Great Jazz musicians have their own distinct tone. “Sweet” Sue Terry has developed a wonderful open tone with her own style. Terry, who plays saxophone, flute, and clarinet, says that developing your own tone is a work in progress. Most musicians start by listening to someone they really admire and try to recreate that tone. It’s a little like imitating a foreign accent. You listen to someone from another country speaking English, and then try to imitate that with your own voice. She explains:
“When you imitate an accent … there’s certain things you have to do with your tongue that have to do with the way you form the words in order for that accent to be discernible. Yes indeed, you could have many different kinds of accents in your tone. Eventually what will happen is your body and all of the resonant cavities that are inside your body that are working with you physically to produce the sound. You have the sound in your head, and then you have your body making configurations to enable you externalize that sound.”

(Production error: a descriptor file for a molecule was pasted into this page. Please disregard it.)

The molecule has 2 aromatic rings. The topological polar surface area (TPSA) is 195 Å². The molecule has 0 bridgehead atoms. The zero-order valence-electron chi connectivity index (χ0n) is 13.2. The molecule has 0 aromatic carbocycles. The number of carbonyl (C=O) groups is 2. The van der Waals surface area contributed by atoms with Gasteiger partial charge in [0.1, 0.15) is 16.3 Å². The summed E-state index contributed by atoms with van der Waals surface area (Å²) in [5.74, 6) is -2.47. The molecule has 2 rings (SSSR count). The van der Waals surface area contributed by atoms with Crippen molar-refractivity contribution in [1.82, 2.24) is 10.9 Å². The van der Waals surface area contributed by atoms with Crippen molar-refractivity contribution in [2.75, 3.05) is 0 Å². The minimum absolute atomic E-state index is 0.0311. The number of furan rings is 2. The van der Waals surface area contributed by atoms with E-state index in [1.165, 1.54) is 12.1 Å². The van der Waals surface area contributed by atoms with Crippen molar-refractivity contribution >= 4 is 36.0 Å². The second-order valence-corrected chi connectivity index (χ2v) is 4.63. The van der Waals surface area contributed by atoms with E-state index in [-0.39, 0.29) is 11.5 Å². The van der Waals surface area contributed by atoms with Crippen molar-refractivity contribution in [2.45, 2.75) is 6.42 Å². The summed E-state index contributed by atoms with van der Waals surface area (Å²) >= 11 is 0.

Terry is also a talented jazz composer. For many musicians the process of composing is quite mysterious, but Terry is better than most at explaining what goes through her head.
“I wouldn’t say that I have any one process that I subscribe to. I utilize various processes. Often I’m inspired to write a tune based on a motif that comes to me, a melodic motif. And that melodic motif I then proceed to develop and embellish and it moves on from there into other motifs,” says Terry.
Specifically, Terry recalls composing her tune “The Troubadours,” which originated with an initial motif of two bars. “And, I just fell in love with those intervals, and fell in love with that line, and I played it over and over again,” says Terry.
Both as a composer and a performer, with her own unique tone, “Sweet” Sue Terry continues to make great contributions to the world of jazz.
Reese Erlich’s “Jazz Perspectives” air monthly on Crosscurrents. To discover more jazz artists, visit www.jazzcorner.com/innerviews.